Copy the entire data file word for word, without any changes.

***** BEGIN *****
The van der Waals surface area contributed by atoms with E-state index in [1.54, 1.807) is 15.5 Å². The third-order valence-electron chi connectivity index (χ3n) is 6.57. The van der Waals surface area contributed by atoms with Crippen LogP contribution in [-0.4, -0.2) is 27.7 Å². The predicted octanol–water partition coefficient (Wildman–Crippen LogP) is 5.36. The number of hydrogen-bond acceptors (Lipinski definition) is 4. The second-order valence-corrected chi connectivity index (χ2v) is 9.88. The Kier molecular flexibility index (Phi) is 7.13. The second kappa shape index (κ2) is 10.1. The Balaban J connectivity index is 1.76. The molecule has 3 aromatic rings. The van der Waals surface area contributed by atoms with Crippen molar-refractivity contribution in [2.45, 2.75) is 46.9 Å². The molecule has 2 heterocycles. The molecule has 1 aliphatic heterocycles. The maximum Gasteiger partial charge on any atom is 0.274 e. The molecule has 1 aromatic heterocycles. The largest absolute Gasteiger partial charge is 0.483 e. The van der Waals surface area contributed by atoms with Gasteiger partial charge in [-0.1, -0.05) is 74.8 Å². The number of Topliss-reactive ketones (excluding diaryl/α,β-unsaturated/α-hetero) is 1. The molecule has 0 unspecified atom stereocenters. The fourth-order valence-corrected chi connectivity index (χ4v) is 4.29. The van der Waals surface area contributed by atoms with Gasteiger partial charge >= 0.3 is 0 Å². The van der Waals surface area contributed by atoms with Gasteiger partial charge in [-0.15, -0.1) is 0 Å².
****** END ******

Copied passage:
The van der Waals surface area contributed by atoms with E-state index in [1.54, 1.807) is 15.5 Å². The third-order valence-electron chi connectivity index (χ3n) is 6.57. The van der Waals surface area contributed by atoms with Crippen LogP contribution in [-0.4, -0.2) is 27.7 Å². The predicted octanol–water partition coefficient (Wildman–Crippen LogP) is 5.36. The number of hydrogen-bond acceptors (Lipinski definition) is 4. The second-order valence-corrected chi connectivity index (χ2v) is 9.88. The Kier molecular flexibility index (Phi) is 7.13. The second kappa shape index (κ2) is 10.1. The Balaban J connectivity index is 1.76. The molecule has 3 aromatic rings. The van der Waals surface area contributed by atoms with Crippen molar-refractivity contribution in [2.45, 2.75) is 46.9 Å². The molecule has 2 heterocycles. The molecule has 1 aliphatic heterocycles. The maximum Gasteiger partial charge on any atom is 0.274 e. The molecule has 1 aromatic heterocycles. The largest absolute Gasteiger partial charge is 0.483 e. The van der Waals surface area contributed by atoms with Gasteiger partial charge in [-0.1, -0.05) is 74.8 Å². The number of Topliss-reactive ketones (excluding diaryl/α,β-unsaturated/α-hetero) is 1. The molecule has 0 unspecified atom stereocenters. The fourth-order valence-corrected chi connectivity index (χ4v) is 4.29. The van der Waals surface area contributed by atoms with Gasteiger partial charge >= 0.3 is 0 Å². The van der Waals surface area contributed by atoms with Gasteiger partial charge in [-0.15, -0.1) is 0 Å².